ISPs stand firm after P2P ruling

ISPs stand firm after P2P ruling

Summary: Internet service providers maintain they should not be liable for illegal P2P file sharing over their networks

TOPICS: Networking

The Internet Service Providers' Association has repeated its assertion that ISPs should not be responsible for any illegal file sharing that takes place over their networks.

Speaking on Wednesday in the wake of a controversial ruling in a Belgian court and comments made by the Conservative leader David Cameron, a spokesperson for ISPA maintained that ISPs should not be "set up to play judge and jury" over alleged copyright infringement.

Last week a Belgian court ruled that the ISP Scarlet — formerly Tiscali — had the technology available to it to block or filter copyright-infringing material being sent over its network via peer-to-peer (P2P) traffic, and had six months to start doing so.

The judgement drew praise from John Kennedy, chief executive of the International Federation of the Phonographic Industry (IFPI), who claimed that it proved that "the internet's gatekeepers, the ISPs, have a responsibility to help control copyright-infringing traffic on their networks".

The court's decision — which sets a precedent in European law but seems likely to be challenged — will not be repeated in the UK anytime soon, according to telecoms lawyer Danny Preiskel of Preiskel & Co. "I think we are a way away from reaching a similar decision in the UK in imposing such liability," he told, adding that such a case here would be "fiercely resisted" by ISPs.

But ISPs in the UK are opening themselves up to some degree of liability by moving away from being providers of "pure conduits", as they might be responsible for anything defamatory contained within the value-added content many ISPs are now trying to sell to their customers, added Preiskel. However, he confirmed that P2P steered clear of this pitfall by virtue of the fact that no content is hosted.

An ISPA spokesperson agreed, telling that "ISPs are recognised in the eCommerce Directive (2002) as mere conduits of information".

The spokesperson also responded to David Cameron's recent claims that, if ISPs could remove child pornography from their servers, they should also be willing to shut down the transmission of copyright-infringing material. "We are talking about different things here — child pornography is criminal and copyright infringement can be a civil case."

"ISPs shouldn't be set up to play judge and jury," the spokesperson continued. "What we wouldn't want is corporate censorship. Any kind of censorship of the internet has to be at the government level — ISPs are not law enforcement. We understand that ISPs play a part in combating instances of illegal activity on the internet, which is why we engage with rights holders and work with government authorities on that basis, but we wouldn't say we're the gatekeepers of the internet. The people responsible for unlawful content going up on the internet are the people who put it there."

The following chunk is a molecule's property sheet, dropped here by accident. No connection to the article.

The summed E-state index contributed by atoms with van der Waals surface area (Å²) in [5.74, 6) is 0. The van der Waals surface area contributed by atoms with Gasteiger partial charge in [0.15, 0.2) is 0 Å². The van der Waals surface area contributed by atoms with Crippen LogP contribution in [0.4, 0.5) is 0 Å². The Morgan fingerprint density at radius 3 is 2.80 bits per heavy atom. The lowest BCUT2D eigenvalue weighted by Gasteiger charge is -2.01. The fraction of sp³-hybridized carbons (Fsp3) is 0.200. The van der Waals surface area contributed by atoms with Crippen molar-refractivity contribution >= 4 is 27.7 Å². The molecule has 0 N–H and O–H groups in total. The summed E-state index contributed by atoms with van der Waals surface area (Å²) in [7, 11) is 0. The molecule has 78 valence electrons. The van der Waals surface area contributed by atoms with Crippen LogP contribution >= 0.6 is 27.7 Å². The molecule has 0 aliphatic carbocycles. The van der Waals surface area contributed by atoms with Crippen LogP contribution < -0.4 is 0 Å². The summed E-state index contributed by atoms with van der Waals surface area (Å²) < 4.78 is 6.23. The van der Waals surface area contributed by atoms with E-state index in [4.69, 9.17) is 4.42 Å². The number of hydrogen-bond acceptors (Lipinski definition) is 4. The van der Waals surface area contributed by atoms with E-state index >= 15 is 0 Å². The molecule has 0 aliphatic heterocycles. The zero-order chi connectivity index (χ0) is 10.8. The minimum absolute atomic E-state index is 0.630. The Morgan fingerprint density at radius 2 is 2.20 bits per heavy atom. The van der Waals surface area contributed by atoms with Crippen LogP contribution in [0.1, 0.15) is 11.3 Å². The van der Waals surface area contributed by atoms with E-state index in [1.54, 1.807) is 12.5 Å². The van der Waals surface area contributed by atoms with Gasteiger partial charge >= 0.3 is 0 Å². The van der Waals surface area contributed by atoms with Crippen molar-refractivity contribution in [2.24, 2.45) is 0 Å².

Topic: Networking

David Meyer

About David Meyer

David Meyer is a freelance technology journalist. He fell into journalism when he realised his musical career wouldn't pay the bills. David's main focus is on communications, as well as internet technologies, regulation and mobile devices.

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  • About Time ISPs were made responsible

    I think it is about time that ISPs were made responsible for the crap that emanates from their network. I am fed up with being attacked by infected PCs and being ignored by the ISPs when I complain.
    My complaint does ask that the owners are notified that they are infected so that at least they are made aware and can take action.

    In this instance of copyrighted material over P2P, the ISP should not have to police the content, but if they are made aware that content is "illegal" then they should have to act on it, in the first instance by notifying the P2P node owner with a ceast and desist nominating the offending material, in case the owner does not know they are actually hosting but giving them time to sort it out, and then follow up with a block of some sort for violating the TOS. These simple notification procedures once in place would then help the rest of us cleaning up the net.
  • ISPs - responsible?

    Making ISP's responsible for P2P traffic that may contain copyright content is akin to making the people who make/maintain roads responsible for motorists who drive on them while breaking the law.

    ISP's will self govern as P2P, especially movies and other content uses significant bandwidth, bandwidth costs money.

    trying to enforce them to block a p2p link becuase the filename or hash just happens to match a commercial product is futile and prone to error.

    Lets see when this ISP gets sued first for blocking a legitimate transfer from an influential customer.

    Kijoma Broadband - ISP
  • Proper Process

    Sticking to the case in point although my biggest gripe is infected PCs. If a person or company provides suitable evidence that "illegal" material is being hosted via an ISP then as I said, the ISP should notify the user that the complaint has been made along with the evidence presented. The user can then either act on the information, or query the issue. Just because there is a good customer involved does not alter the issues. There were examples of unsavoury people using business and acedemic networks as depositories unbeknownst to the owners, who were later fined heavily. This process would have made them aware much earlier. I do not mean for the ISP to either monitor the traffic or disclose identities, but a lot of end users are not aware they are breaking the law and desist as soon as they are so told. If the people choose to ignore valid warning and continue, then the due process of law can take over where the copyright owner can pursue as they do now.